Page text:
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When It’s All About “We” You Show You Don’t Care About “You”

It’s one of my pet peeves as a marketing professional… marketing copy writing that’s chock full of how great “we” are. That is, when you’re reading the brochure, web site or whatever, all you’re getting is “we’ve been around since the stone age,” “we have great service,” “we are awesome.” Problem is, that type of story telling doesn’t do jack to instruct your audience that you know or understand diddly about them and what their needs are.

When I’m consulting with a prospective client, one of the first things I do is read through whatever marketing pieces they’ve provided, and do the We v. You test. I go through and count the “we” references, versus the “you” references. If the “we” references are any greater than about 1/4 of the “you” references, it’s a fail. Ideally it should be less than that.

It’s not that all that “we” type info isn’t important. It’s just not of primary importance to anyone but the business owner. It should be in there somewhere, just not on the first page. Put it under the About section if you’re dealing with a website, or pare it down and make it a small blurb if you’re working a print piece.

The idea is to tell the story of what you do from your customer’s perspective. For example, rather than this:

“ABC Co. is an industry leader. We’ve been in business since 12 B.C. and our commitment to service excellence is second to none. We offer a lot of gizmo widget products for any need and we take the time to build our gizmos the right way. We believe quality is important. We also have incredible knowledge of the gizmo widget industry…”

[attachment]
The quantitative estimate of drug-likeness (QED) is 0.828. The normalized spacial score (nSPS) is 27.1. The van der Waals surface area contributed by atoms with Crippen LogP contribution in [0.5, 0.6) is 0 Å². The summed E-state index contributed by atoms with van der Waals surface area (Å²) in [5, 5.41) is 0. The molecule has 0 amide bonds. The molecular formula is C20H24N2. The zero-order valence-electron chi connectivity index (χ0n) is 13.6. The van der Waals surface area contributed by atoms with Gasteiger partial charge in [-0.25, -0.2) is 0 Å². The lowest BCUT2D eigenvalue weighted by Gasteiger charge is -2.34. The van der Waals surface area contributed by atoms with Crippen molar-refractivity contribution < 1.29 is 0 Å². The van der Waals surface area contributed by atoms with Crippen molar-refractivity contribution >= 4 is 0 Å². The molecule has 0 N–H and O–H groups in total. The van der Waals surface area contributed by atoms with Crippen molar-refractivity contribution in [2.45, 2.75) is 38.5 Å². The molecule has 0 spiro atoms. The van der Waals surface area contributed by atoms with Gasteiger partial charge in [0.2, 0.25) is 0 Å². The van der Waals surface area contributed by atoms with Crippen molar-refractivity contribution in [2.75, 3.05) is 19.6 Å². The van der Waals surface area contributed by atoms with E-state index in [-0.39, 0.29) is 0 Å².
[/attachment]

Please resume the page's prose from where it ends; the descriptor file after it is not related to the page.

…you get the idea. There’s nothing there that tells you that ABC Co. really knows your pain, needs, aspirations or anything at all about you and why you might be looking for a gizmo widget. Instead, ABC Co. should use that perspective to tell their story. Create a story that’s centered around a ‘marketing persona.’ That is think about who needs/wants your product or service. Put yourself in their shoes. Develop that character on paper – what makes them tick, what is their hot button, what’s important to them and will make them move to a purchase decision – then craft your story and experience around them. With that in mind, here’s how ABC Co. might change their tune:

“Wasting time in the kitchen, takes away from the time you could be spending doing what you love – being on a trail, hanging out with friends and family, reading a great book. With the right gizmo, you’d cut your meal prep time in half so you can do all of those things. With the gizmo widget from ABC Co. your time crunch problem is solved. Easy to use… yadda, yadda…”

In this version, it’s all about the customer. What’s important to them? Saving time. Doing what they love. Being with friends and family. We’ve shown that the gizmo from ABC Co. can get them all of those things. Nowhere are we stating how long we’ve been in business, anything about price, quality or service, or how brilliant the “C” level people at ABC Co. are. We don’t have to, because we’ve connected with our audience and stated our case in a far more effective way.

So look over your messaging and story telling. Do the We v. You test and be honest about it. If you fail, create the marketing personas that represent your customers and prospects and rewrite your story around them. You’ll see a big difference in business and how people react to your brand!

BONUS! Here’s a great infographic on what customers wish you knew about them: https://www.pinterest.com/pin/158681586847831330/